Amer J Perinatol 2014; 31(11): 957-964
DOI: 10.1055/s-0034-1372422
Original Article
Thieme Medical Publishers 333 Seventh Avenue, New York, NY 10001, USA.

Bakri Balloon in the Management of Postpartum Hemorrhage: A Review

Cara E. Wright
1  Department of Obstetrics and Gynecology, Eastern Virginia Medical School, Norfolk, Virginia
,
Suneet P. Chauhan
1  Department of Obstetrics and Gynecology, Eastern Virginia Medical School, Norfolk, Virginia
,
Alfred Z. Abuhamad
1  Department of Obstetrics and Gynecology, Eastern Virginia Medical School, Norfolk, Virginia
› Author Affiliations
Further Information

Publication History

22 October 2013

27 December 2013

Publication Date:
04 April 2014 (eFirst)

Abstract

Objective The purpose of this review is to ascertain the indications, techniques, and the associated morbidity with the use of Bakri balloon.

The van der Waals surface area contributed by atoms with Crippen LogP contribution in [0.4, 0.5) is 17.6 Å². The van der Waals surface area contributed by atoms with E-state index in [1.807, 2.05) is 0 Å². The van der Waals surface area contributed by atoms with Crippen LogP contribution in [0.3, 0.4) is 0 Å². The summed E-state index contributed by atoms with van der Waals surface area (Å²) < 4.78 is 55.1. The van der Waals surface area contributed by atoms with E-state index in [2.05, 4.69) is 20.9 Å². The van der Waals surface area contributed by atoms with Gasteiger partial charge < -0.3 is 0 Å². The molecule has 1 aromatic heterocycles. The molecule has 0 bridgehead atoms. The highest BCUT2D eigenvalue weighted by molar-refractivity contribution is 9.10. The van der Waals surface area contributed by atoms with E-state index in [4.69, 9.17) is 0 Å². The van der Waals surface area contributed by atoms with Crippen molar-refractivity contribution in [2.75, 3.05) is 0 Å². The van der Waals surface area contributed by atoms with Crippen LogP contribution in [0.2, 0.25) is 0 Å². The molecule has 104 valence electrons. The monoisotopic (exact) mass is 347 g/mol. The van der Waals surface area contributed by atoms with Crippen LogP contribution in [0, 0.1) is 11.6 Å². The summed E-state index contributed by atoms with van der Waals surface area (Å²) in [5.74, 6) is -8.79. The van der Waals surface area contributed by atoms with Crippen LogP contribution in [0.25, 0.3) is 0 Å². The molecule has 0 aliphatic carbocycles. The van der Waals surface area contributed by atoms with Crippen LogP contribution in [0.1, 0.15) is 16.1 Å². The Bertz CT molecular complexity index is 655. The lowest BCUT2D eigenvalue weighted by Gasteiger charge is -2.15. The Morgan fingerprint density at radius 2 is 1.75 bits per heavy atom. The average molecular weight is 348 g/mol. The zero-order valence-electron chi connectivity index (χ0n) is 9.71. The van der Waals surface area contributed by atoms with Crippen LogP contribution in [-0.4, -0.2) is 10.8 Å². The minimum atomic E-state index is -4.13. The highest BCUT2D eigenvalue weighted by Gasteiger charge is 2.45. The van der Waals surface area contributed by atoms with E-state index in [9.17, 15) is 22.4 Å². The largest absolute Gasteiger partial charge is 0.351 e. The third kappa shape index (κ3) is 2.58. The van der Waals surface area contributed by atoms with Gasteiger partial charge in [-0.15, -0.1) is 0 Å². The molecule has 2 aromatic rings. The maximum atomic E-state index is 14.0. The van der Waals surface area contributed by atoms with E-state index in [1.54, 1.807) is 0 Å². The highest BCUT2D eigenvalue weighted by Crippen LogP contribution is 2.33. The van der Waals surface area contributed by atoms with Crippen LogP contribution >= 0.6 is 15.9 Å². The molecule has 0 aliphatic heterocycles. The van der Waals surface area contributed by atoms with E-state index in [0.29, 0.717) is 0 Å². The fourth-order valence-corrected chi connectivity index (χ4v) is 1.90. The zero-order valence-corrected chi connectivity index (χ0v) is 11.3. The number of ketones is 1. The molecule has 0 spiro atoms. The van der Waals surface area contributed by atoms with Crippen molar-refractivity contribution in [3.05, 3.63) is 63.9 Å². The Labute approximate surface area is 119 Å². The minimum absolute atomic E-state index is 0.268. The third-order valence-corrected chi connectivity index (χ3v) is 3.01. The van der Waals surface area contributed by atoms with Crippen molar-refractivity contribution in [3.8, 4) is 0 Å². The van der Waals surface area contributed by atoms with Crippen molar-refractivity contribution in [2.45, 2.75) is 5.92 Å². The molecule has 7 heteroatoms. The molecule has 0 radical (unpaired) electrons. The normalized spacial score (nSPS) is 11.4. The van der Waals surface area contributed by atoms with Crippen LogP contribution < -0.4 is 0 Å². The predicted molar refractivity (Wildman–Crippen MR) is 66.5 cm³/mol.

Material and Methods A literature search using the PubMed database was conducted from 2001 to 2013. We calculated 95% confidence intervals (CIs) for complications.

Results We identified 12 publications that met the inclusion criteria. Four reports provided the frequency of Bakri use during the study period, with the overall rate being 0.20% (138/69, 174; 95% CI, 0.17–0.25%). Two-thirds of use followed cesarean delivery (67%; 182/273). Uterine atony was specified as the underlying etiology of postpartum hemorrhage in 75% (9/12) of publication. The rate of balloon displacement was 10% (95% CI, 6–16%) and need for transfusion, 43% (95% CI, 32–55%). Hysterectomy was undertaken in 6% (95% CI, 4–10%).

Conclusions There is a paucity of publications on Bakri balloon. Before its utilization is recommended in guidelines, a randomized clinical trial comparing uterotonics alone versus with balloon is warranted.

Note

This study was presented at the Central Association of Obstetricians and Gynecologists 2013 Annual Meeting at Napa, California, October 16–19, 2013.